Music: The Great Connector

By: Marlee Billiter

Music’s awesome. There’s no other way to put it. Day in and day out, it’s music in my head. It’s the background of my daydreams, my motivation to be productive, the reason I want to stay in my car longer and waste gas even though I have no money to get more. It’s the superior form of connection with yourself, as well as others. Relationships thriving from a love of music are the best types. Two people who love music, all types of it, make the scariest, yet strongest bond. 

I wish I could describe the depth of music as I see it in my head. It creates a deep, comforting feeling, and a head full of colors and vibrations. Each song means something different than the last. Any amount of thoughts, themes, subliminal messages, all can be depicted throughout music. It can be devastating, and it can be beautiful. Scary and bold. Enchanting and fulfilling. Every adjective could be used for music, it just depends on how one perceives it. 

It’s when two people connect through music where I feel that maybe this world isn’t so messed up after all. Just two souls bonding over something simple, yet extremely complicated. From there, it’s the start of a newfound love. I’ve correlated many artists and songs to certain relationships. Maybe it hurt me in the end, but in the moment, I embraced it. My best friend in between eighth grade and sophomore year introduced me to Lil Peep. Maybe not the best artist to exist, but it became something special for us to share. Emo rap was our fix. It became the common theme that bridged us together. In a bad moment we’d play Peep. After something crazy happened, we’d scream to Peep. To this day, I listen to Peep, and I’m reminded of those moments we used to share—pure happiness, just from a rapper. 

I went to the record store about a month ago and bought my grandfather a Roy Orbison CD. I know it’s what he loves as we’ve sung ‘Pretty Woman’ together multiple times. My mom passed down her CD collection to me when I started opening up to more music. I’d flip through the pages and run out saying, “MOM you liked (insert band name)?!” And she’d be like, “Of course I do.” This gave me the realization that I’m not that different from middle-aged adults. I went on to have aux at a party filled with adults 40 and up, and they loved me. 

The first day I hung out with my boyfriend, I got into his car and he was playing ‘My Iron Lung’ by Radiohead. I hadn’t talked to him much before because I was worried he’d be weird. The moment I got into that car, I immediately knew I was done for. Of course this random boy was playing my favorite band. We talked about music so much that night. We shared a common love for many of the same bands, and I truly was glad he’d asked me to hangout. I’m extremely grateful now. Going strong all because I put in more effort to make conversation when I figured out what he listened to. One of my favorite Radiohead albums, In Rainbows has an underrated song in my opinion, “All I Need.” When we were talking about the album, we both immediately brought up “All I Need.” It was a big shake my head moment. I was just thinking, “Oh my God, this boy’s going to ruin my life.” If he does, I’m so scared for that day. I love that song way too much to hear it in such a context, but I know I’ll remember the good times, just like I do with my old friend.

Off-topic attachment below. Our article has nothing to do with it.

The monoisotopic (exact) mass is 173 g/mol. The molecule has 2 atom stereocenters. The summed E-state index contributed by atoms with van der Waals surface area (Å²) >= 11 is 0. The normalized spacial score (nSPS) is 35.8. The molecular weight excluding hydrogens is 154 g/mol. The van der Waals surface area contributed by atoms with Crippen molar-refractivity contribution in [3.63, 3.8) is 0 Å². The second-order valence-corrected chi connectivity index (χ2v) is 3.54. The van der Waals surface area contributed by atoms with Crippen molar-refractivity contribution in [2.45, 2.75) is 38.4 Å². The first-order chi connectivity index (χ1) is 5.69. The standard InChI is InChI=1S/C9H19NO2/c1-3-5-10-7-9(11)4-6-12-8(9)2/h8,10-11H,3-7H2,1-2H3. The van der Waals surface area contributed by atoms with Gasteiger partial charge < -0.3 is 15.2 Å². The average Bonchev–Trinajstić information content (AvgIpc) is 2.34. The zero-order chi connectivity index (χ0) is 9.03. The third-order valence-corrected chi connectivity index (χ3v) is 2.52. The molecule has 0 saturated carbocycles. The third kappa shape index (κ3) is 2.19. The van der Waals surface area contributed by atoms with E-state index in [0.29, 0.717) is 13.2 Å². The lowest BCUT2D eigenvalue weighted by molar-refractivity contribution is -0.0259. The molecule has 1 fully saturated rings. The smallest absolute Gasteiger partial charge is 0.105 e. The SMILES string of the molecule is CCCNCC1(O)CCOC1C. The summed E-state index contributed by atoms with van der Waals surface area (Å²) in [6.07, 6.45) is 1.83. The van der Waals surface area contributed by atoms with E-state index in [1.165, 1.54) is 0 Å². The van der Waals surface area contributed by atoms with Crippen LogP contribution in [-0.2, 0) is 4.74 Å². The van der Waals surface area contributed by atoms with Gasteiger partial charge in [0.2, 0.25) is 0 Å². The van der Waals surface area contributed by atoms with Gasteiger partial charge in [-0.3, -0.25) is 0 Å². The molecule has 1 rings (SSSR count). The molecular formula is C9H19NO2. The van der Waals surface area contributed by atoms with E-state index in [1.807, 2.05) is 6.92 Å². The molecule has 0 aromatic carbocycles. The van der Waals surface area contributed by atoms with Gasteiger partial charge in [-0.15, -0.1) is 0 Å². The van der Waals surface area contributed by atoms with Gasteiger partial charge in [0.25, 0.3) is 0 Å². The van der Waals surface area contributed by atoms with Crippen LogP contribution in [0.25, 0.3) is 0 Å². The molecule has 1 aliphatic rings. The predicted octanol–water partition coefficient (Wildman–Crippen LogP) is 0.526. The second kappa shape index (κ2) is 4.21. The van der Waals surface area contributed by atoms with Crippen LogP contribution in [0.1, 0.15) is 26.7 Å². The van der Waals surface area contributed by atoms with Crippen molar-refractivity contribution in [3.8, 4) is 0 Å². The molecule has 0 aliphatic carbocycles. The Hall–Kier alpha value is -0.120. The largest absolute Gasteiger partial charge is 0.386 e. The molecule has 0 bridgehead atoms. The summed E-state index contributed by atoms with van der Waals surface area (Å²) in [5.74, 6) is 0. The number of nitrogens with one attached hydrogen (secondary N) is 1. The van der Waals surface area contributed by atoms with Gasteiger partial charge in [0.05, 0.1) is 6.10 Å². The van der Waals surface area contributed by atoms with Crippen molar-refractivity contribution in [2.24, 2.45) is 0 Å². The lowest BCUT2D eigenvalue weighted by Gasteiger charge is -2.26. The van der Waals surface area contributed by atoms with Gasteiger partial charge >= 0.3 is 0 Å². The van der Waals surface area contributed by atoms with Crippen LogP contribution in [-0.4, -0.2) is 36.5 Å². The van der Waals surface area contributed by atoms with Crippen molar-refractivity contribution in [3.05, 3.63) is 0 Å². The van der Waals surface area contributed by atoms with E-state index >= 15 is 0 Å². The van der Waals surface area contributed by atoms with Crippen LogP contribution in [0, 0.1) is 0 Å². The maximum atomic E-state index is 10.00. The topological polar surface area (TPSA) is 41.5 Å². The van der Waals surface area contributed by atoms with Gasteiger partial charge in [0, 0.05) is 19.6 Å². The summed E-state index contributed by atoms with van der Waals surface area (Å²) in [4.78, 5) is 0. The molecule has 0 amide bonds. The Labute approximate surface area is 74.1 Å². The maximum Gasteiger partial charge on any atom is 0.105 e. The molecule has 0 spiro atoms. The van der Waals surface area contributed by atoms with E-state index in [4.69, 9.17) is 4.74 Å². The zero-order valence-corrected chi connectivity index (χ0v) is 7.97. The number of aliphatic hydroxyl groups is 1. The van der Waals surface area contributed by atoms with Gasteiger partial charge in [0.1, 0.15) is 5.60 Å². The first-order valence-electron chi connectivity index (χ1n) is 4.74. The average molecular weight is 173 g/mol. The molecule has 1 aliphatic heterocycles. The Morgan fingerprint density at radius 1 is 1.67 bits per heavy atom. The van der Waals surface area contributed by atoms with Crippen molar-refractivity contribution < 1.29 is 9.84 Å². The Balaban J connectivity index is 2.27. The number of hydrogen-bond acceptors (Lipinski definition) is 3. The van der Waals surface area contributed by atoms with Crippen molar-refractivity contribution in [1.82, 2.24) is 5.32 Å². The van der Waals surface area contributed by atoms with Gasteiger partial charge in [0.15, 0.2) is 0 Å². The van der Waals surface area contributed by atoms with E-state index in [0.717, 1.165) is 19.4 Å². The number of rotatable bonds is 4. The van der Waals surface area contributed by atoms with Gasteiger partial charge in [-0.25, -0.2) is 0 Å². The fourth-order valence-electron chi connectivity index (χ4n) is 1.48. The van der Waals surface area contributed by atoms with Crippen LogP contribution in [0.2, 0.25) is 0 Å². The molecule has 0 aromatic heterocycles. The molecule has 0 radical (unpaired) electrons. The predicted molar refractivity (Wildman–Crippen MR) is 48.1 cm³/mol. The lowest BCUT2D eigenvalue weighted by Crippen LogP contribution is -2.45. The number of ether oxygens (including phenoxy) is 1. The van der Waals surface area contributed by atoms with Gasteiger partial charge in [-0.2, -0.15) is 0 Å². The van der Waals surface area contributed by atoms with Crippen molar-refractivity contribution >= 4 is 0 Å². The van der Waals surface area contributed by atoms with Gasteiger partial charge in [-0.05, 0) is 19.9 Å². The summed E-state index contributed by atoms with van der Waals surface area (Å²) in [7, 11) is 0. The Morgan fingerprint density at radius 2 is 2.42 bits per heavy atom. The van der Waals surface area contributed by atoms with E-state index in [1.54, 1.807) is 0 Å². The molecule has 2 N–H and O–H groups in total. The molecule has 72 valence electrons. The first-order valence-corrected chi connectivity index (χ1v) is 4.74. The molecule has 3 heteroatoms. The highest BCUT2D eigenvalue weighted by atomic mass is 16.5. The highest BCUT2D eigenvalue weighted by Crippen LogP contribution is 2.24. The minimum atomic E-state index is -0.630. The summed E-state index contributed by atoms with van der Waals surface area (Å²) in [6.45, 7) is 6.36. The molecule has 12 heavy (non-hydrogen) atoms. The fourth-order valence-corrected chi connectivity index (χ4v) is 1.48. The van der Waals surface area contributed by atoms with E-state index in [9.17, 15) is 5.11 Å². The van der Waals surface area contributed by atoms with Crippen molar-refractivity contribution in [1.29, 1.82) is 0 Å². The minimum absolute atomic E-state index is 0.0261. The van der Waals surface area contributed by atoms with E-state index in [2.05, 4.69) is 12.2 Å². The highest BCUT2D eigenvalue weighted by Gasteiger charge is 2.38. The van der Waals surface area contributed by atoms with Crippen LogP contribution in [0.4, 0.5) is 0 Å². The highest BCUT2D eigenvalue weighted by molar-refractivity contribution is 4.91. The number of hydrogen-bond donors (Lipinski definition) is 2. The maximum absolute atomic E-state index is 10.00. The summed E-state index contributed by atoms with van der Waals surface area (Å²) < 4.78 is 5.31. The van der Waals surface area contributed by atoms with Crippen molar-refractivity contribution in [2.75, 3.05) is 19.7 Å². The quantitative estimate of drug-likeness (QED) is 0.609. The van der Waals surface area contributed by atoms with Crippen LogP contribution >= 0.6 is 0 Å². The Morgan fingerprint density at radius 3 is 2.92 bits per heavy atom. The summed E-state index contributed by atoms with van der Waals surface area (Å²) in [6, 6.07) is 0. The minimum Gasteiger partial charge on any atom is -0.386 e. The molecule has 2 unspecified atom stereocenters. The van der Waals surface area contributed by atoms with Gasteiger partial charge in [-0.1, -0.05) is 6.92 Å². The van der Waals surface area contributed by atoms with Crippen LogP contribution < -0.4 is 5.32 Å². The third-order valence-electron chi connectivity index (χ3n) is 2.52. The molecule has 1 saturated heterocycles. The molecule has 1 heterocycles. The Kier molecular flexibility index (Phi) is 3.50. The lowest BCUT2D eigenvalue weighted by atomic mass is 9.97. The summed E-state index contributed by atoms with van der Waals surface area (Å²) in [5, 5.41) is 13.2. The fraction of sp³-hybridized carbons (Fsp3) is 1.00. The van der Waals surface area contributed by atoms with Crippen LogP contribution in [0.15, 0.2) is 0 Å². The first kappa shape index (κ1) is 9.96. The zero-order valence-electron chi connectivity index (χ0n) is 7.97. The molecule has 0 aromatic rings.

I’ve never really had great friendships with those who have limited music taste. My dad for starters, he might’ve introduced me to rock, but it never escalated to more than that. The second I got into more genres and would show him, he’d be upset about it. I would be playing Nirvana for a 50-year-old man, and he’s getting upset about it. Everytime he drives, he’s playing the same music on shuffle. It’s just one long playlist of 70’s music that eventually sounds stale and repetitive. I get that John Denver was good, but is there anything else we could listen to? He scolds me for having a wider taste in music than him, and I do the same. There’s also a million other things wrong with that relationship, but our dissonant  music taste does not make it any easier.

Music’s the most fascinating approach to relationships. While you can connect over shared interests, it feels almost evolutionary learning about others’ tastes. Listening to something because you know someone you care about likes it is what makes listening so special. I always feel flattered when I tell someone about music, and they listen to it on their own time— it’s heartwarming to be able to explore what someone may be thinking. The realm of music is like education; we have so many opportunities and we can dip into any to see what our favorite is. When we find out, we look for jobs. Loving a certain genre is like having a job that you adore. When you eventually get tired, it’s fine because there’s so many other jobs out there. This metaphor can be used in so many ways — it’s crazy how much music can relate to real-life situations. 


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